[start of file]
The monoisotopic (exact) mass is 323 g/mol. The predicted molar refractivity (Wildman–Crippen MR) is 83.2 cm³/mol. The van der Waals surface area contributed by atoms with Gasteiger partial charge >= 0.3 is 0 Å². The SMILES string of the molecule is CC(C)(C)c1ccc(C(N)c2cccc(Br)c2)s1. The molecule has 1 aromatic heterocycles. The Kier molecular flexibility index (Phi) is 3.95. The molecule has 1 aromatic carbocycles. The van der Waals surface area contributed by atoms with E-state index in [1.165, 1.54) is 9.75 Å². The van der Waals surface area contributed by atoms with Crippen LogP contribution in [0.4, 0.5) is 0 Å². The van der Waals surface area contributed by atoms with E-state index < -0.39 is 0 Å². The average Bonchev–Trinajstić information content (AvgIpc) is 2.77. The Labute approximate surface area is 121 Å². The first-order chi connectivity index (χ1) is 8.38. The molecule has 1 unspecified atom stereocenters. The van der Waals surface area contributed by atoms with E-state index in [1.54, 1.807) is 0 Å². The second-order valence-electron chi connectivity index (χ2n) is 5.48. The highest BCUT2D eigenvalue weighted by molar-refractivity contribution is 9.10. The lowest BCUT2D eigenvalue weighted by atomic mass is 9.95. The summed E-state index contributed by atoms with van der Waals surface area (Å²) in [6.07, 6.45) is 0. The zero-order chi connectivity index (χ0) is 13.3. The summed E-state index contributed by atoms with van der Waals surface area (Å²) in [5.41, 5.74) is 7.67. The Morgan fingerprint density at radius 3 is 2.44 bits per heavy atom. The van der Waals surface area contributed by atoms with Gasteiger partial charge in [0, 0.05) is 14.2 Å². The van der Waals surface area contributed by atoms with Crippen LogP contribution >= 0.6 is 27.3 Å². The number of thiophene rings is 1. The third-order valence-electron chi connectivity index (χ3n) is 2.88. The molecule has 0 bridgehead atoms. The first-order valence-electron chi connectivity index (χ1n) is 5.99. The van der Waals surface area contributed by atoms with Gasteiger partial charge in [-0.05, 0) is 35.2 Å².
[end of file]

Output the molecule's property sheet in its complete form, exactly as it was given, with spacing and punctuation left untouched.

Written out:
The monoisotopic (exact) mass is 323 g/mol. The predicted molar refractivity (Wildman–Crippen MR) is 83.2 cm³/mol. The van der Waals surface area contributed by atoms with Gasteiger partial charge >= 0.3 is 0 Å². The SMILES string of the molecule is CC(C)(C)c1ccc(C(N)c2cccc(Br)c2)s1. The molecule has 1 aromatic heterocycles. The Kier molecular flexibility index (Phi) is 3.95. The molecule has 1 aromatic carbocycles. The van der Waals surface area contributed by atoms with E-state index in [1.165, 1.54) is 9.75 Å². The van der Waals surface area contributed by atoms with Crippen LogP contribution in [0.4, 0.5) is 0 Å². The van der Waals surface area contributed by atoms with E-state index < -0.39 is 0 Å². The average Bonchev–Trinajstić information content (AvgIpc) is 2.77. The Labute approximate surface area is 121 Å². The first-order chi connectivity index (χ1) is 8.38. The molecule has 1 unspecified atom stereocenters. The van der Waals surface area contributed by atoms with E-state index in [1.54, 1.807) is 0 Å². The second-order valence-electron chi connectivity index (χ2n) is 5.48. The highest BCUT2D eigenvalue weighted by molar-refractivity contribution is 9.10. The lowest BCUT2D eigenvalue weighted by atomic mass is 9.95. The summed E-state index contributed by atoms with van der Waals surface area (Å²) in [6.07, 6.45) is 0. The zero-order chi connectivity index (χ0) is 13.3. The summed E-state index contributed by atoms with van der Waals surface area (Å²) in [5.41, 5.74) is 7.67. The Morgan fingerprint density at radius 3 is 2.44 bits per heavy atom. The van der Waals surface area contributed by atoms with Gasteiger partial charge in [0, 0.05) is 14.2 Å². The van der Waals surface area contributed by atoms with Crippen LogP contribution >= 0.6 is 27.3 Å². The number of thiophene rings is 1. The third-order valence-electron chi connectivity index (χ3n) is 2.88. The molecule has 0 bridgehead atoms. The first-order valence-electron chi connectivity index (χ1n) is 5.99. The van der Waals surface area contributed by atoms with Gasteiger partial charge in [-0.05, 0) is 35.2 Å².